Multiplate Clutches

Motorcycle Multiplate Clutches

The most common motorcycle clutch works by utilising a series of steel and friction plates/ discs stacked in an alternate arrangement that sits inside a clutch basket/ housing. The clutch basket/ drum [15] is rotated by the crankshaft (the bit the pistons rotate) and the steel plates sit interlocked within the basket, the friction plates [9] are spaced inbetween the steel/ plain plates [8] and interlock/ mesh with the transmission gear  shaft via the clutch centre [13], the set of clutch plates is often referred to as a clutch pack. When the plates are compressed together, usually by a set of four coil springs [3] and against a diaphragm plate/ pressure plate [4], the force applied and amount of friction generated between the plates allows the engine to transfer its torque power to the gearshaft and when the clutch lever is used it relieves this pressure to allow the plates to separate while allowing the engine to continue running and you to change gear.

multiplate clutch diagram

  • 1 : Clutch bolts – bolt the springs and pressure plate to the clutch center
  • 2 : Washers
  • 3 : Clutch springs – used to force the plates apart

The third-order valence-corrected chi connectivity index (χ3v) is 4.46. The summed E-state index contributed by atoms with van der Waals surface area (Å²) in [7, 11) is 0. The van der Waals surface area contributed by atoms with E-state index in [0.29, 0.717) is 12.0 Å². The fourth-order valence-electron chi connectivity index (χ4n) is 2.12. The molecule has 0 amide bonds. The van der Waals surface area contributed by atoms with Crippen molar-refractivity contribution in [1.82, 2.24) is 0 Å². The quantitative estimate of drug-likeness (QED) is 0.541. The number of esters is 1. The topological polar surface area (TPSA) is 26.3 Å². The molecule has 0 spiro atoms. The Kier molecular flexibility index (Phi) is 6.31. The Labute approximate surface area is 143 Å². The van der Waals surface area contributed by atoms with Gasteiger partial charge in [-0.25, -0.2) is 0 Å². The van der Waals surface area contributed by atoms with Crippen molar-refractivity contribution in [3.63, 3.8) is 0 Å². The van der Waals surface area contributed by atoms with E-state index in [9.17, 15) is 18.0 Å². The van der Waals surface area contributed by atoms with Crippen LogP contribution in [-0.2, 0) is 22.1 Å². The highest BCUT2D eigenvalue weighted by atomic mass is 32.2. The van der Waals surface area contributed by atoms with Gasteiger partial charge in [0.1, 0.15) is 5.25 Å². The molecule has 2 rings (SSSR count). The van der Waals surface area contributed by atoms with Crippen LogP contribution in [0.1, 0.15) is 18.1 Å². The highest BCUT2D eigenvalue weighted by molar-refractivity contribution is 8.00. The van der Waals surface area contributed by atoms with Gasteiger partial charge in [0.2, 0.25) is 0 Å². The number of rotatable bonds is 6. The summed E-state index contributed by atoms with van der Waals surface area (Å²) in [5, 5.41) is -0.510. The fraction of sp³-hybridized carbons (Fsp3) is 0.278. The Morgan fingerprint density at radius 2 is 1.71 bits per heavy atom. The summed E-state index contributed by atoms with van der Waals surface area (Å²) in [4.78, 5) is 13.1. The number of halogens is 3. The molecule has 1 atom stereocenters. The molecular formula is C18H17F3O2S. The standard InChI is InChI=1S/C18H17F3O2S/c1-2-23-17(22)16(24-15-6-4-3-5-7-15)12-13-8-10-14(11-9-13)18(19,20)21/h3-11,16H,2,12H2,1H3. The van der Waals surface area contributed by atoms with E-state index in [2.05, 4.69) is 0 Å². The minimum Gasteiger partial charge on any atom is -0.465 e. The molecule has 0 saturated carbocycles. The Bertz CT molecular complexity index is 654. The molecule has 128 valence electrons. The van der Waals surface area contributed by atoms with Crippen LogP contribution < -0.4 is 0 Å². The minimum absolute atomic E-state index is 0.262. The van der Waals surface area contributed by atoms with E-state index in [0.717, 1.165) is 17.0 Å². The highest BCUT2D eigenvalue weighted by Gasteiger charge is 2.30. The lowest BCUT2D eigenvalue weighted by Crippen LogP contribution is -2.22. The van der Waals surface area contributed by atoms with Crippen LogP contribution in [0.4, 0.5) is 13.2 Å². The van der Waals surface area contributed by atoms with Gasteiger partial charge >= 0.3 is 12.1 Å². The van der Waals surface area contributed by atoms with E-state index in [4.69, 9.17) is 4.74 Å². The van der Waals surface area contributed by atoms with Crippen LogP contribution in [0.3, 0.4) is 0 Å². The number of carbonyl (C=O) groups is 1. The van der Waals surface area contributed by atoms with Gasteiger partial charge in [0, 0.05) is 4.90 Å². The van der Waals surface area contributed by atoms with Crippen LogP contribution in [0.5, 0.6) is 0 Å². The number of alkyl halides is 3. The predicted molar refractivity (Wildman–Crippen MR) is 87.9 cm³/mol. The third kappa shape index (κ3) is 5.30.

• 4 : Clutch diaphragm/ pressure plate – compresses plates
  • 5 : Bearing
  • 6 : Pushrod tip
  • 7 : Pushrod
  • 8 : Friction plates – mesh with clutch center to rotate it
  • 9 : Steel / plain plates / clutch discs – mesh with the clutch basket
  • 10 : Clutch locknut / centre nut
  • 11 : Washer
  • 12 : Lockwasher
  • 13 : Clutch center
  • 14 : Thrust washer
  • 15 : Clutch basket / outer housing
  • 16 : Clutch basket guide

The more power the engine produces the more friction is needed in the clutch plates to transfer the power, this means in the bigger bikes you’ll see bigger clutch discs as well as more of them. Also in the bigger engine motorbikes rather than using a cable from the clutch lever to operate the clutch, a hydraulic piston will be used to force the plates apart due to the increase in friction needed – much the same as your brakes. The arrangement of the plates doesn’t matter as long as each friction plate is between 2 steel plates. Clutches will generally stop working when the plates can no longer grip each other and this will happen for a variety of reasons. A multiplate clutch can either be wet or dry – A wet clutch is immersed in the engine oil to keep it from overheating from the friction produced, the oil causes the plates to slip so more plates are used as opposed to a dry multi plate clutch which as the name suggests is not immersed in oil and will typically have fewer plates also creating more noise with the need for airflow to keep the plates cool. In some cases only a single friction plate is used. The dry clutch design is prominent in Ducatis and contributes to the distinctive sound of the Ducati motorcycle.

Burnt clutch